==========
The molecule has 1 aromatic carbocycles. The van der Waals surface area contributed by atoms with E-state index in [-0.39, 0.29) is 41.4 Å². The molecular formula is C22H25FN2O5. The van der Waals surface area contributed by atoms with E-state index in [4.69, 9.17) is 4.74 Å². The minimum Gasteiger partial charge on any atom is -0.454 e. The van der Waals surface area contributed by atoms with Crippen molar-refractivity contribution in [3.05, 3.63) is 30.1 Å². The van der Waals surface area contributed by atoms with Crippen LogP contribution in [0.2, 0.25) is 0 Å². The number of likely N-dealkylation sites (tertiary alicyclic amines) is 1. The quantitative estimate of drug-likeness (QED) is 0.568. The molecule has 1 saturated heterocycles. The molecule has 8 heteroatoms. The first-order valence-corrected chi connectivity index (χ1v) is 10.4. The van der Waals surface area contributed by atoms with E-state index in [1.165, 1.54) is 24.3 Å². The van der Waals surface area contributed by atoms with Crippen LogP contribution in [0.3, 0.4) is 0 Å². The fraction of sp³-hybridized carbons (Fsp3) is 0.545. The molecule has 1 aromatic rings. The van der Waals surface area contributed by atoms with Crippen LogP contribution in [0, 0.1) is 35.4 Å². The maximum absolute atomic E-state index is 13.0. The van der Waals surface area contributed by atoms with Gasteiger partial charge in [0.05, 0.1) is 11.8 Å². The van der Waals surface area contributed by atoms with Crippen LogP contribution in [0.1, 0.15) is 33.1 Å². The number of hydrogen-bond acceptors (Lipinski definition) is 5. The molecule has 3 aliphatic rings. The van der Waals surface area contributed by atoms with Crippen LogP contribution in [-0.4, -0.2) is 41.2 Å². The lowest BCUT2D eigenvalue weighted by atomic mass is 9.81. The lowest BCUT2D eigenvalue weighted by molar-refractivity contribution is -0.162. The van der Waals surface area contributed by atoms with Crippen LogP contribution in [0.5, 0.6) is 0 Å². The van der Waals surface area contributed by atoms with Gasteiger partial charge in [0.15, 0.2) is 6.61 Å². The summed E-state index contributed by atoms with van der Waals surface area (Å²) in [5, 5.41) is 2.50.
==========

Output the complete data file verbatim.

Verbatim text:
The molecule has 1 aromatic carbocycles. The van der Waals surface area contributed by atoms with E-state index in [-0.39, 0.29) is 41.4 Å². The molecular formula is C22H25FN2O5. The van der Waals surface area contributed by atoms with E-state index in [4.69, 9.17) is 4.74 Å². The minimum Gasteiger partial charge on any atom is -0.454 e. The van der Waals surface area contributed by atoms with Crippen molar-refractivity contribution in [3.05, 3.63) is 30.1 Å². The van der Waals surface area contributed by atoms with Crippen LogP contribution in [0.2, 0.25) is 0 Å². The number of likely N-dealkylation sites (tertiary alicyclic amines) is 1. The quantitative estimate of drug-likeness (QED) is 0.568. The molecule has 1 saturated heterocycles. The molecule has 8 heteroatoms. The first-order valence-corrected chi connectivity index (χ1v) is 10.4. The van der Waals surface area contributed by atoms with E-state index in [1.165, 1.54) is 24.3 Å². The van der Waals surface area contributed by atoms with Crippen LogP contribution in [0.3, 0.4) is 0 Å². The fraction of sp³-hybridized carbons (Fsp3) is 0.545. The molecule has 1 aromatic rings. The van der Waals surface area contributed by atoms with Crippen LogP contribution in [0, 0.1) is 35.4 Å². The maximum absolute atomic E-state index is 13.0. The van der Waals surface area contributed by atoms with Gasteiger partial charge in [0.05, 0.1) is 11.8 Å². The van der Waals surface area contributed by atoms with Crippen LogP contribution in [0.1, 0.15) is 33.1 Å². The number of hydrogen-bond acceptors (Lipinski definition) is 5. The molecule has 3 aliphatic rings. The van der Waals surface area contributed by atoms with Crippen LogP contribution in [-0.4, -0.2) is 41.2 Å². The lowest BCUT2D eigenvalue weighted by atomic mass is 9.81. The lowest BCUT2D eigenvalue weighted by molar-refractivity contribution is -0.162. The van der Waals surface area contributed by atoms with Crippen LogP contribution in [0.5, 0.6) is 0 Å². The van der Waals surface area contributed by atoms with Gasteiger partial charge in [0.15, 0.2) is 6.61 Å². The summed E-state index contributed by atoms with van der Waals surface area (Å²) in [5, 5.41) is 2.50.